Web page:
What To Do When You’re Struggling: 15 Ways to Manage Stress and All the Things

How are you feeling, friend? Truly, deeply feeling?

I feel like we need to catch up. Soul to soul.

At our house, Christmas decorations are still in full swing, toys are scattered across the kitchen, and the kids have watched more television in the last few weeks than I ever imagined I would use as a stay-at-home mom.

I’ve been dealing with some newly discovered health issues, so I cut myself some slack.

But it got me thinking.

Whether it’s stress or anxiety, physical debilitation or loss, ALL of us are dealing with something. We all struggle.

And life is so good, but it can also be hard. So, maybe, as we look for a starting point to keep putting one foot in front of the other, we can do it together.

What do you say?

15 Ways to Manage Stress and All the Things

  1. Breathe. This is something I tell my three-year-old. Breathe in. … Breathe out … Breathe in. … Well, you get the picture. And it’s quickly becoming a staple for me, too. Sometimes I just need a moment to realize the world isn’t ending. Learning to breathe has been invaluable in that respect.
  2. Prioritize your sleep. I have always been a night owl. But, lately, I’m learning that the more sleep I get, the better I feel. Maybe my age is catching up with me πŸ˜‚. And prioritizing sleep also means thinking about routine. Circadian Rhythm is a real thing, folks! But you can absolutely use that to your advantage. We see it all of the time with our kids. When they don’t nap at a certain time, or go to bed at a certain hour, there are visible effects. The same is true for us as adults; the difference being, we have to govern ourselves.
  3. Know your type of rest, and make it a priority. There is a book I’ve been dying to read, called Sacred Rest, by Saundra Dalton-Smith. I haven’t gotten around to it yet, but I did hear her speak on a podcast once about “The 7 Types of Rest” we’ve been missing, and how to seek true restoration as adults. Think The Five Love Languages, but with rest:
    1. Physical
    2. Mental
    3. Emotional
    4. Spiritual
    5. Social
    6. Sensory
    7. Creative
  4. Look for reasons to be grateful. I once heard this analogy in terms of parenting: when walking through a field of flowers, our eyes are automatically drawn to the one weed β€” to the one thing going wrong, among all of the right. The same applies to adversity. It might not be one weed; perhaps it’s several. But, I promise you, that among the weeds, there is a field full of flowers. You just have to look.
  5. Serve. This is something that I learn every time I read a post from one of my favorite fellow bloggers, Matt, over at jesusluvsall. He always uses his trials to bless others, to extend a hand of outreach, and to share the love of Christ. In fact, I can think of many wonderful examples in my life of people who use the experiences God gives them to better love and serve our fellow men. And, if there’s anything I’ve learned from falling down repeatedly, it’s that, often, getting out of your head for a moment and realizing there is someone you can help is a blessing in disguise. Lifting another’s burden lifts yours, too.
  6. Pray. Sometimes nothing seems to heal the hurt β€” physical or otherwise. In those cases, I cry. I feel the feeling. But I do it on my knees. Each time I do, my heart is filled with an added measure of peace. In fact, just this week I told God, “It hurts.” “I’m scared.” And God told me, “This is NOT forever.” and “It’s going to be okay.” In a way, adversity reminds me how near He really is.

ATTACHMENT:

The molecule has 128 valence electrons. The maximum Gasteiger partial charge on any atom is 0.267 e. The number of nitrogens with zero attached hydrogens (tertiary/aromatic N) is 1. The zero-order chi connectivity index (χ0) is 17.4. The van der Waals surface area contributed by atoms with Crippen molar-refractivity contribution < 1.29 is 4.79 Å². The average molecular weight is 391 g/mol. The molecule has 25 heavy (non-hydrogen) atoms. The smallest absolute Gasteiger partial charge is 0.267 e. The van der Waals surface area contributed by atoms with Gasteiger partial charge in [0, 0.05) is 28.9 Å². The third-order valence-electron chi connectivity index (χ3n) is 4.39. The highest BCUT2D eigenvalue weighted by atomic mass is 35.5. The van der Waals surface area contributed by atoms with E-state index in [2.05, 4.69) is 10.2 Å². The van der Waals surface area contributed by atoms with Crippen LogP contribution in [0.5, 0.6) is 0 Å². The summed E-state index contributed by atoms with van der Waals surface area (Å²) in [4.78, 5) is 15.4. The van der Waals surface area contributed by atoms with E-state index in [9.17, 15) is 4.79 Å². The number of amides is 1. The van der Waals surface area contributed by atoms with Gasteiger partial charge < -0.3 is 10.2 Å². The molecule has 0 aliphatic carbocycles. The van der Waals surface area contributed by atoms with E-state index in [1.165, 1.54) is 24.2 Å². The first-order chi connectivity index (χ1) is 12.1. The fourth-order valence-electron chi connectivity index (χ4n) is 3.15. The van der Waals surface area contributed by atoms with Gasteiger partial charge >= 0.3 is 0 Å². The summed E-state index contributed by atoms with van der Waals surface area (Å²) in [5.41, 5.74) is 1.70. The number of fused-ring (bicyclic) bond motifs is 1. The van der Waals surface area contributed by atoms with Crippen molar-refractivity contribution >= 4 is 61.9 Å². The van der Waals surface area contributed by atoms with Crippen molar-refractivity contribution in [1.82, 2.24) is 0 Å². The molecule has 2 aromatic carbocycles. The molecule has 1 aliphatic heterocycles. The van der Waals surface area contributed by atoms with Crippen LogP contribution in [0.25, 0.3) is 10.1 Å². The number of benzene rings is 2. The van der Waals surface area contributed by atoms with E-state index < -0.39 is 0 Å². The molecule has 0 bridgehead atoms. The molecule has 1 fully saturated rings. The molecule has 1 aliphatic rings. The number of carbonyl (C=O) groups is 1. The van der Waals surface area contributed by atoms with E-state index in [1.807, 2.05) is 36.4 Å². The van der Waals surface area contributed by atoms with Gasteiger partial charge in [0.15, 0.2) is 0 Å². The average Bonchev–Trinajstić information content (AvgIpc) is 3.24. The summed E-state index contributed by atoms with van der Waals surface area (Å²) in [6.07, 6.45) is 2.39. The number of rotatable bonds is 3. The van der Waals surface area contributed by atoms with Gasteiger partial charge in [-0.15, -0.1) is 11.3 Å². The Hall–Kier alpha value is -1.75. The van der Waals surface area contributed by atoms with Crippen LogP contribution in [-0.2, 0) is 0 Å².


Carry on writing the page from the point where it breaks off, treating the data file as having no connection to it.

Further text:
7. Think thoughts that serve you. Your thoughts determine your feelings which determine your behavior, remember? What limiting thoughts do you have that might be holding you back? Think “I am so tired.” versus “I can do hard things.”
  8. Get outside. I haven’t been able to exercise as much as I’ve wanted to the last little while. Mostly that’s been a mental game, but I’ve still been consciously making an effort to get outside, feel the fresh air, and see the sun. There’s just something healing about nature, both for the body, and for the soul.
  9. Brainstorm solutions. This is another way of saying know your options. And sometimes that requires work. If you’re like me, whenever you receive bad news you shoot down every possible improvement on the situation. For me, it’s my way of shouting to the world “THIS IS A BIG DEAL!!” But that doesn’t mean it has to be without remedy. Maybe that means changing habits to alleviate pain, or multiple trips to a therapist to find the right one. Maybe it means a change of career. The point is, instead of looking for all of the reasons your life is irreparable, be willing to actively seek solutions. It’s all in the attitude.
  10. Find community. Look for not only meaningful relationships, but also people who you relate to. People who do difficult with a smile on their face. People who know what it’s like to be in your shoes. Be one of them. Share your story. Talk about the hard and the vulnerable. The more you do, the more likely you are to make the most important discovery: you are not alone.
  11. You deserve therapy. Yep. I’m going there again. If you’ve been here any amount of time you know that one of my favorite quotes is: “You don’t need therapy; you deserve therapy.” And I hold true to that. There are times when a therapist is not the right fit, and you have the right to move on from that. But having someone to help you think thoughts that are in line with where you want to go, or just someone to listen that isn’t a part of your inner circle and being daily affected by your baggage β€” it makes a huge difference. Therapy just gives you so many tools, and it lifts such a weight to share where your head is at without judgment.
  12. Forget the stigma of medication. Medication gets a bad rap these days. There is a stigma that you need to find other solutions first, or that medication is unnecessary; just “be positive”, and it will all work out. I am positive that if modern medication can help me be my best self, there is NO shame in that. Don’t rule it out. And, like therapy, don’t be afraid to put in the work to find the best fit for you.